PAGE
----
Susceptibility and Volume Measures of the Mammillary Bodies Between Mild Cognitively Impaired Patients and Healthy Controls
By: Karen Holzberger, President & CEO of SpinTech MRI
Author(s): Zhijia Jin1† , Sean K. Sethi2,3† , Binyin Li4 , Rongbiao Tang1 , Yufei Li5 , Charlie Chia-Tsong Hsu6 , Naying He1 *, E. Mark Haacke1,2,3,7 and Fuhua Yan1
Journal: Frontiers in Neuroscience
Read Full Paper: https://www.frontiersin.org/articles/10.3389/fnins.2020.572595/full
The purpose of this study was to investigate the baseline values and differences for susceptibility and volume of the mammillary bodies between mild cognitively impaired (MCI) patients and healthy controls (HCs), and further explore their differences in relation to gender, MCI subtypes and apolipoprotein E (APOE) genotypes.
T1-weighted and multi-echo gradient echo imaging sequences were acquired on a 3T MR scanner to evaluate the T1W based volume and susceptibility differences in the mammillary body for 47 MCI and 47 HCs. T-tests were performed to compare volume and susceptibility between groups, and right and left hemispheres. Correlation analysis was used to relate the volume and mean susceptibility as a function of age in MCI and HC groups separately, and to investigate the relationship of susceptibility with the neuro-psychological scales in the MCI group.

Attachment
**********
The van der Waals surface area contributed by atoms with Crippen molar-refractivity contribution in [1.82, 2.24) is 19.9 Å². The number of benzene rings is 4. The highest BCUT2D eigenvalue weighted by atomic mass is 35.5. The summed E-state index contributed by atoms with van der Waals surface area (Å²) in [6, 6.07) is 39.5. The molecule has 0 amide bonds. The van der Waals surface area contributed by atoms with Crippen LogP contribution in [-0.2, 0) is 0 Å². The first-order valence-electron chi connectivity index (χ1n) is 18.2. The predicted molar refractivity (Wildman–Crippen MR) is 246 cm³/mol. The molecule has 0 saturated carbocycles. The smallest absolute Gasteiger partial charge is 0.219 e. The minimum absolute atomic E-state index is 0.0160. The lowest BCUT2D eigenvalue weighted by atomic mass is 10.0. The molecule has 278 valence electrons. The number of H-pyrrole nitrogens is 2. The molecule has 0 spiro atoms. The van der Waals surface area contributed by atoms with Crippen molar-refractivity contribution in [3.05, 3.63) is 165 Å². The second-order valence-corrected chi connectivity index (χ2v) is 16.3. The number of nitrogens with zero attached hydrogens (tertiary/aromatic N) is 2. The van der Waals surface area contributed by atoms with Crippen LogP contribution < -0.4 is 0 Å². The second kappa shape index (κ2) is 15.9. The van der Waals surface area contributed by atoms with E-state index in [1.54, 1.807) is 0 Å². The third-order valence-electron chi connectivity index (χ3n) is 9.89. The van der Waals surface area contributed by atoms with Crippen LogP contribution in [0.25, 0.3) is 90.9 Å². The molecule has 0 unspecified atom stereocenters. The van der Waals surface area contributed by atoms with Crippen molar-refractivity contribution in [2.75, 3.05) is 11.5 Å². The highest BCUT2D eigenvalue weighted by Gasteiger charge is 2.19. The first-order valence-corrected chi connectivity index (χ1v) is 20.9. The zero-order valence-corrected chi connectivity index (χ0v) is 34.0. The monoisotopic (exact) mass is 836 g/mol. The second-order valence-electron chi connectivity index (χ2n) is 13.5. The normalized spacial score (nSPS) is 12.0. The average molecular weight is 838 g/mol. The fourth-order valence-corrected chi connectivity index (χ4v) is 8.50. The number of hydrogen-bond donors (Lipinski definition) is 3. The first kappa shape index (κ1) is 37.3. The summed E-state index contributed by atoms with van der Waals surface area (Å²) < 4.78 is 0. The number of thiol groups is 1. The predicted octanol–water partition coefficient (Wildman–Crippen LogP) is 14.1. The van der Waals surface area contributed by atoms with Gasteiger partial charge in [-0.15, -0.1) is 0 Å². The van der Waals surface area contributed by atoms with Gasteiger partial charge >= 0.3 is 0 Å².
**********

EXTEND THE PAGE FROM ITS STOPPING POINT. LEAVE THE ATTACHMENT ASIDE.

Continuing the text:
Susceptibility was found to be elevated within the right mammillary body in MCI patients compared to HCs (p < 0.05). There were no differences for the mammillary body volumes between the MCI and HC groups, although there was a reduction in volume with age for the MCI group (p = 0.007). Women showed decreased mammillary body volume compared to men in the HC group (p = 0.004). No significant differences were found in relation to MCI subtypes and APOE genotypes. No significant correlations were observed between mammillary body susceptibility with neuro-psychological scales.
This work provides a quantitative baseline for both the volume and susceptibility of the mammillary body which can be used for future studies of cognitive impairment patients underlying the pathology of the Papez circuit.